Bruce Brodoff Communications
Bruce Brodoff Communications
Many still support Digital NYC; dot-com tax incentives
By Elaine Misonzhnik (Real Estate Weekly; December 20, 2000)

It was created to help move an army of new dot-coms out of space-challenged Manhattan. But today, with the visible signs of an economic slowdown and trouble in the high-tech world, does the Digital NYC program still make sense? Surprisingly, most people say yes.

Under the Digital NYC, established dot-coms which move out of Manhattan into the outer boroughs, become eligible for substantial tax benefits, including such perks as a $ 3,000 tax credit for each relocated employee and lowered rates for utility bills. In addition, the rent rates in Digital NYC neighborhoods, such as DUMBO, Harlem, Long Island City, and Red Hook are significantly lower than those in Manhattan, ranging from $10 to $25 per SF.

In spite of its obvious advantages, however, the Digital NYC program hasn't yet become as popular as one would have expected.

Phaedra Thomas, the program manager for the Red Hook office of the South Brooklyn Local Development Corporation will be the first one to tell you that Digital NYC is not for everyone. "Although this is a beautiful waterfront neighborhood and we have rents one-fifth of those in the City, this is not Manhattan by any means," she said. "One of our issues is that we don't have direct subway transportation. By car, we are about five minutes from Manhattan, and we plan to organize a bus or van service, but at this point, transportation is definitely a concern."

At the same time, Thomas is enthusiastic about the program's future. According to her, enough dot-com tenants have expressed serious interest in the property to completely fill out the soon-to-be-completed space. "I think with the current economic shift, Digital NYC may take longer to take off than anticipated, but it is a great program that will make sense both to the businesses and to the community. It is not meant for everyone, and different districts under the program have different amenities, but it makes a lot of sense."

Robert Eisenberg, a broker for Julien J. Studley, holds a similar point of view. "While many dot-com companies are in trouble, there is still a tremendous need for space, so the timing of the program is still relevant." He conceded, however, that none of the clients he showed the Digital NYC spaces to agreed to leave Manhattan. "The economics were extremely compelling," he said, "but these particular companies didn't want to leave. Their employees want to be in Manhattan, the amenities and the transportation are much better in Manhattan. There are clearly some significant differences, needless to say."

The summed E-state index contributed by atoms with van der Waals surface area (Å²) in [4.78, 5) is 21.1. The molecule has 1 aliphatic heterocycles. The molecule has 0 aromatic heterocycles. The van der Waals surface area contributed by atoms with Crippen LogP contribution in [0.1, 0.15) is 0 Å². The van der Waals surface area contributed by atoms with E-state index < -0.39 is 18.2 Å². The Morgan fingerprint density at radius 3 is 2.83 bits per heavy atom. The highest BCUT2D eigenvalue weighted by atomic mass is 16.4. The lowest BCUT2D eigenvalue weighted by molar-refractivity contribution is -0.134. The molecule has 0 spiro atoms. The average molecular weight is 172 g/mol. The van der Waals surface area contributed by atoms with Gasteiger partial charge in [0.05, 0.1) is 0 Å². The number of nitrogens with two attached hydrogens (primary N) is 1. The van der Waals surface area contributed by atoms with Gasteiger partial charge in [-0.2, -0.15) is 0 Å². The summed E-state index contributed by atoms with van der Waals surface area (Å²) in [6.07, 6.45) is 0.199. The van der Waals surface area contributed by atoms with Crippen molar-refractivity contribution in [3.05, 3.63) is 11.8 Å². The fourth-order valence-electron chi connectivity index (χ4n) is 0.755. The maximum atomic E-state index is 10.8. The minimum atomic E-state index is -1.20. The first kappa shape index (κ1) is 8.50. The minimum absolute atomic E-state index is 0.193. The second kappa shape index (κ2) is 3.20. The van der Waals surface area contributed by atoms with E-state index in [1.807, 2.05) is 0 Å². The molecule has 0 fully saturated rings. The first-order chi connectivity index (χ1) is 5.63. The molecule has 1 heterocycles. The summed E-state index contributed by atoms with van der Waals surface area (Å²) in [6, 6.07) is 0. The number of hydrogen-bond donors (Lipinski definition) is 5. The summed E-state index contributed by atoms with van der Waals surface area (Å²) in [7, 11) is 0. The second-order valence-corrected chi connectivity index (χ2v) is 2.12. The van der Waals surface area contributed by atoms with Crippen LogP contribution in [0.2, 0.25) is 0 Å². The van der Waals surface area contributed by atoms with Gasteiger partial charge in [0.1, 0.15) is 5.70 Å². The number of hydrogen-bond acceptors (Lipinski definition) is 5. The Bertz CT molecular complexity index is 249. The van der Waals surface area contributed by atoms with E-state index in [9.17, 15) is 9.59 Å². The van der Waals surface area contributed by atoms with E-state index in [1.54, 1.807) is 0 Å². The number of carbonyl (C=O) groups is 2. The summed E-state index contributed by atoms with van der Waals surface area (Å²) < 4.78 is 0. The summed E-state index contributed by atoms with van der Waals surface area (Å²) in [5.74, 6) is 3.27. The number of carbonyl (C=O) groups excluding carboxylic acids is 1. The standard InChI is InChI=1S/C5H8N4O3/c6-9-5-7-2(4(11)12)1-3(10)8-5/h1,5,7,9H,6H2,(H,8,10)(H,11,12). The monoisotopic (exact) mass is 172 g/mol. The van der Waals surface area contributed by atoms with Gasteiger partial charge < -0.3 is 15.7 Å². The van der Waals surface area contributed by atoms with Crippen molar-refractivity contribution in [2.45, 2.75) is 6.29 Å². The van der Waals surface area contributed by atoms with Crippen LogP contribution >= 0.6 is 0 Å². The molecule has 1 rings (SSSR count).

Eisenberg, however, is certain that with time Digital NYC is going to flourish. "We certainly need more publicity, the word isn't really out yet among many tenants," he said. "There are some companies already there, but we still need a big headline firm to move out there."

On the other hand, Eisenberg's colleague at Insignia/ESG, Andrew Perez, is rather skeptical about the program's potential. "I think that the program is a great idea, but unfortunately, timing is everything," he said. "And it is going to take time to attract people to the outer boroughs. The bottom line is that the program is going to face significant challenges because there are units of space coming back to the Manhattan market right now."

Among the reasons Perez lists for his clients' reluctance to move to the outer boroughs are transportation and lack of supporting infrastructure. "That's certainly something that you present to tenants because the financial benefits are terrific," he said. "But there is still a perception that those areas are miles and miles away from Manhattan, both physically and culturally. That might not be the case, but it is the perception."

Regardless of what the industry experts say, however, the New York City Economic Development Corporation is not ready to throw in the towel yet. "We are certainly signing quite a number of leases right now, and the program still seems to be successful," said Bruce Brodoff. "The fact that some of these companies are experiencing difficulties, doesn't mean that our program can't be successful. The industry is still here to stay."

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